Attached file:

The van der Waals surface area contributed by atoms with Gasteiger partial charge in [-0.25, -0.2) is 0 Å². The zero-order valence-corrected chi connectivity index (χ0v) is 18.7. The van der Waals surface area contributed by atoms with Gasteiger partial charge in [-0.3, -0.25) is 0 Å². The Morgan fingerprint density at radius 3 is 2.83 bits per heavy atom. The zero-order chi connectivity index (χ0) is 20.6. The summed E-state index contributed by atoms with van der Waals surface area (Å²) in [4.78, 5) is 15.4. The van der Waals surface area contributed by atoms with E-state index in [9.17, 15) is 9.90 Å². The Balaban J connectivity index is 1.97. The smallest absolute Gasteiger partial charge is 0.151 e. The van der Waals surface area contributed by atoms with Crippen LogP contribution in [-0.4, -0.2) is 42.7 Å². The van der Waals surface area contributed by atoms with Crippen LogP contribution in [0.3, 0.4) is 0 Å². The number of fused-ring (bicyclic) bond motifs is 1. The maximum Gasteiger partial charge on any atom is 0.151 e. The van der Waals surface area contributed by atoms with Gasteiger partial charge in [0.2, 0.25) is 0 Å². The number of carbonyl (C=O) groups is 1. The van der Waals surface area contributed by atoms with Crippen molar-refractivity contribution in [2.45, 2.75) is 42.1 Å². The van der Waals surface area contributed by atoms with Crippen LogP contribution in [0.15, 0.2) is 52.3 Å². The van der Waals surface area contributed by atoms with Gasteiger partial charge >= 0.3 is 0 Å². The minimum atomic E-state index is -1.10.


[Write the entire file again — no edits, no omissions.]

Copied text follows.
The van der Waals surface area contributed by atoms with Gasteiger partial charge in [-0.25, -0.2) is 0 Å². The zero-order valence-corrected chi connectivity index (χ0v) is 18.7. The van der Waals surface area contributed by atoms with Gasteiger partial charge in [-0.3, -0.25) is 0 Å². The Morgan fingerprint density at radius 3 is 2.83 bits per heavy atom. The zero-order chi connectivity index (χ0) is 20.6. The summed E-state index contributed by atoms with van der Waals surface area (Å²) in [4.78, 5) is 15.4. The van der Waals surface area contributed by atoms with E-state index in [9.17, 15) is 9.90 Å². The Balaban J connectivity index is 1.97. The smallest absolute Gasteiger partial charge is 0.151 e. The van der Waals surface area contributed by atoms with Crippen LogP contribution in [-0.4, -0.2) is 42.7 Å². The van der Waals surface area contributed by atoms with Crippen LogP contribution in [0.3, 0.4) is 0 Å². The number of fused-ring (bicyclic) bond motifs is 1. The maximum Gasteiger partial charge on any atom is 0.151 e. The van der Waals surface area contributed by atoms with Gasteiger partial charge in [0.2, 0.25) is 0 Å². The number of carbonyl (C=O) groups is 1. The van der Waals surface area contributed by atoms with Crippen molar-refractivity contribution in [2.45, 2.75) is 42.1 Å². The van der Waals surface area contributed by atoms with Crippen LogP contribution in [0.15, 0.2) is 52.3 Å². The van der Waals surface area contributed by atoms with Gasteiger partial charge >= 0.3 is 0 Å². The minimum atomic E-state index is -1.10.